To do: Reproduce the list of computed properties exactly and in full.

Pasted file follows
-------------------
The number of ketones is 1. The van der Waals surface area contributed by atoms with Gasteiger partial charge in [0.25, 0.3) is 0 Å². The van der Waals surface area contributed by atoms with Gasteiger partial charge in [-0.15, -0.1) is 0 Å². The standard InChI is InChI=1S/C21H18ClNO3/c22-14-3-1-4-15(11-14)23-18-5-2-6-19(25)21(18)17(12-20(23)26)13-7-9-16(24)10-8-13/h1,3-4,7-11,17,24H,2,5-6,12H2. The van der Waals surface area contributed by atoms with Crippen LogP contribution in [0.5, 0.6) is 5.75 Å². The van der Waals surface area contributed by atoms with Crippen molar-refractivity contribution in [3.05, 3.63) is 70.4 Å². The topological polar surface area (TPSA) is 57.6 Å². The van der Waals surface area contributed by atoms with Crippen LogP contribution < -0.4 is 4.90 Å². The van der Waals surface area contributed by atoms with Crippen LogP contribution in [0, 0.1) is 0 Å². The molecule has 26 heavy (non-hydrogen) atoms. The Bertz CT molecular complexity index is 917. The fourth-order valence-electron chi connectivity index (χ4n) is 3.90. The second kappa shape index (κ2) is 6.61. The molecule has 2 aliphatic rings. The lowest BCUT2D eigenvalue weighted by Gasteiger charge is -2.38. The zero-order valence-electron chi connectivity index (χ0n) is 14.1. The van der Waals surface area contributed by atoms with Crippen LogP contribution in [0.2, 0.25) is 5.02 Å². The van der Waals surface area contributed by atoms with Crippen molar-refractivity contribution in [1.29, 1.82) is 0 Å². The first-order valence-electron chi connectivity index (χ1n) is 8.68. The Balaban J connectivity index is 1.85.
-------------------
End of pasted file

The number of ketones is 1. The van der Waals surface area contributed by atoms with Gasteiger partial charge in [0.25, 0.3) is 0 Å². The van der Waals surface area contributed by atoms with Gasteiger partial charge in [-0.15, -0.1) is 0 Å². The standard InChI is InChI=1S/C21H18ClNO3/c22-14-3-1-4-15(11-14)23-18-5-2-6-19(25)21(18)17(12-20(23)26)13-7-9-16(24)10-8-13/h1,3-4,7-11,17,24H,2,5-6,12H2. The van der Waals surface area contributed by atoms with Crippen LogP contribution in [0.5, 0.6) is 5.75 Å². The van der Waals surface area contributed by atoms with Crippen molar-refractivity contribution in [3.05, 3.63) is 70.4 Å². The topological polar surface area (TPSA) is 57.6 Å². The van der Waals surface area contributed by atoms with Crippen LogP contribution < -0.4 is 4.90 Å². The van der Waals surface area contributed by atoms with Crippen LogP contribution in [0, 0.1) is 0 Å². The molecule has 26 heavy (non-hydrogen) atoms. The Bertz CT molecular complexity index is 917. The fourth-order valence-electron chi connectivity index (χ4n) is 3.90. The second kappa shape index (κ2) is 6.61. The molecule has 2 aliphatic rings. The lowest BCUT2D eigenvalue weighted by Gasteiger charge is -2.38. The zero-order valence-electron chi connectivity index (χ0n) is 14.1. The van der Waals surface area contributed by atoms with Crippen LogP contribution in [0.2, 0.25) is 5.02 Å². The van der Waals surface area contributed by atoms with Crippen molar-refractivity contribution in [1.29, 1.82) is 0 Å². The first-order valence-electron chi connectivity index (χ1n) is 8.68. The Balaban J connectivity index is 1.85.